Day 9 and 10 – water from above and below
The nice weather couldn’t last for ever – we were on Iceland. In the morning it was grey and wet, and as we parked the car close to the Hengifoss waterfall, it was foggy and moist. Despite the low visibility, we hiked the 2,5 km up, but we couldn’t even see the waterfall through the fog. On our way we did see Litlanefoss however, before everything turned grey.
That didn’t stop us, as we had bigger expectation for Dettifoss and Selfoss. Dettifoss is said to be the most powerfull waterfall in Europe, and the 193 m3 water flowing through every second (that’s 193.000 L!), does origin from the largest glacier in Europe, Vatnajökull. We parked on the less visited east side of the river, from where we could walk all the way down to the edge of the waterfall. On this side there was also significantly less mist, that mostly sprayed everyone in the west side. Unfortunately it was still pretty foggy, and even a few meters from the water, you couldn’t see much. Nonetheless we walked about 1,4 km up the river to see Selfoss, hopefully in better weather. Just as we were about to turn back, it cleared up. We did get to see Selfoss, and its very unusual shape, as it is running along the river for several hundres meters. We also got the view of Dettifoss in somewhat okay weather.
The day went by quickly, and we didn’t get to spend much time in the horse shoe shaped canyon, Ásbyrgi. It would probably have been great on a sunny day, walking on the top of it rather than in the valley. We drove out to the end of the valley, which was also pretty great. At the far end was a lake, and 270 degrees around you was cliff walls scaling 100 meters straight up. The view from up there will have to be another time. After dinner in Husavik we camped at Heiðarbær.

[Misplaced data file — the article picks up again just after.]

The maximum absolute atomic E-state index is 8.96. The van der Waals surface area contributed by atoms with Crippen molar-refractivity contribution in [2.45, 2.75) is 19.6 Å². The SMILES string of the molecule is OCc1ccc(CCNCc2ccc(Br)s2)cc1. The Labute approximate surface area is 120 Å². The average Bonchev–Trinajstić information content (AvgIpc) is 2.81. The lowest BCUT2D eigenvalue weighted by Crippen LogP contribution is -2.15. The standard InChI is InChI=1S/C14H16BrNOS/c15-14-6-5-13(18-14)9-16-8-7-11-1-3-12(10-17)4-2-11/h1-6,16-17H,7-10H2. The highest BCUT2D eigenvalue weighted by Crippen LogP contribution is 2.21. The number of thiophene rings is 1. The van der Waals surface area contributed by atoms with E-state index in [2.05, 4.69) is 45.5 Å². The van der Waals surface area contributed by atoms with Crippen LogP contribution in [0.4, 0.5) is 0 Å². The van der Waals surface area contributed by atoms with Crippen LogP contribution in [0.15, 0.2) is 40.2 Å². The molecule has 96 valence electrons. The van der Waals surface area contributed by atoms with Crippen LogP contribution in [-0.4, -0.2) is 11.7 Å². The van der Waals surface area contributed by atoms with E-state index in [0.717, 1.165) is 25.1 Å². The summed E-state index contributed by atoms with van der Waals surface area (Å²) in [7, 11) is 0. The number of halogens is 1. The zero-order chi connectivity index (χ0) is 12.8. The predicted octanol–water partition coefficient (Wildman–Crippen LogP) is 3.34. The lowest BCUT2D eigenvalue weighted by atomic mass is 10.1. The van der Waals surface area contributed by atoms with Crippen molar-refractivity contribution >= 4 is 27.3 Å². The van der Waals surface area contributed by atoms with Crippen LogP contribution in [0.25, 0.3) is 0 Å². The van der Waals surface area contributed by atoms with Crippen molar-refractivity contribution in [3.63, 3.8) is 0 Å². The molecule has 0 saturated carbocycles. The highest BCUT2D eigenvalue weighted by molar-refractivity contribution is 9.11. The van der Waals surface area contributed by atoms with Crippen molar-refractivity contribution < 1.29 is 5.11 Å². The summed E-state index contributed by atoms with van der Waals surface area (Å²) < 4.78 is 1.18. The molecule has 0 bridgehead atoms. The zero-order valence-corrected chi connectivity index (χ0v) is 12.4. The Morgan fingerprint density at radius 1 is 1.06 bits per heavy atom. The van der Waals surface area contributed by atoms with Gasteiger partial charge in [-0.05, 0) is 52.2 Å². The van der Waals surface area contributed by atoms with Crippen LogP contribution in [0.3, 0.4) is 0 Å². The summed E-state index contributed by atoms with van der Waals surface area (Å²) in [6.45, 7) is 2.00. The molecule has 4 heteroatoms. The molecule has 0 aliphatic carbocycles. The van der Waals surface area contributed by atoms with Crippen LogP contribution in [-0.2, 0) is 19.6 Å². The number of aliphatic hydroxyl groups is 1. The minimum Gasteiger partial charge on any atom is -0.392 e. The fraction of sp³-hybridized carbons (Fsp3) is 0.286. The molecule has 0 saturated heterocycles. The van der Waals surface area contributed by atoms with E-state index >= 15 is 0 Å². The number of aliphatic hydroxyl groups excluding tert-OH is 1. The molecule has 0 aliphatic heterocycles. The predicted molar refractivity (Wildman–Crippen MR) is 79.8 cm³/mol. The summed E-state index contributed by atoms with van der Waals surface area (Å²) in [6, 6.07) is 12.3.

Husavik on the north coast is known to be a perfect whale watching area, and also known for the Will Farrel movie Eurovision Song Contest – The Story of Fire Saga. We had fish for dinner in the evening, but the next day we didn’t get to see much. Our whale safari was cancelled to due bad weather, and Café Ja JA Ding Dong and its little museum (from the movie mentioned above) didn’t open until late that day. We found a few places from the movie and moved on.
The day will mostly be rememered as a cold, windy and rainy day. We did some very short stops at the Viti Crater, Krafla Viewpoint and the power plant also named Krafle (or Kröflustöð in Icelandic) which had a little free museum about extracting the geotermal energy from the underground. It was actually quite interesting, and also it was warm and dry indoors. Not so far from the power plant was an outdoor shower (Endlose Dusche) with excess water from the facility, and had the weather not been so terrible, we could have taken a shower right there next to the road. We stopped next at another geothermal area called Hverir, but it wasn’t anything special compared to all the other bubbly and steamy places we had already seen. At this point, we were so wet and cold, that we could only squeeze in one more sight, and that was Stóragjá – a little cave with a warm lake inside. But then we moved on to the highlight of the day: Mývatn Nature Baths – A blue lagoon (not THE blue lagoon, but quite similar and at half the price) with big blue steaming pools, saunas, bars (in the water of course) and regular showers, which by now was also pretty nice. With renewed energy and warm bodies, we went back on the road, and drove towards Camping Varmahlíð. The Goðafoss waterfall provided a nice view for dinner on the way.
Day 11-15 – Seals, Horses and Strongman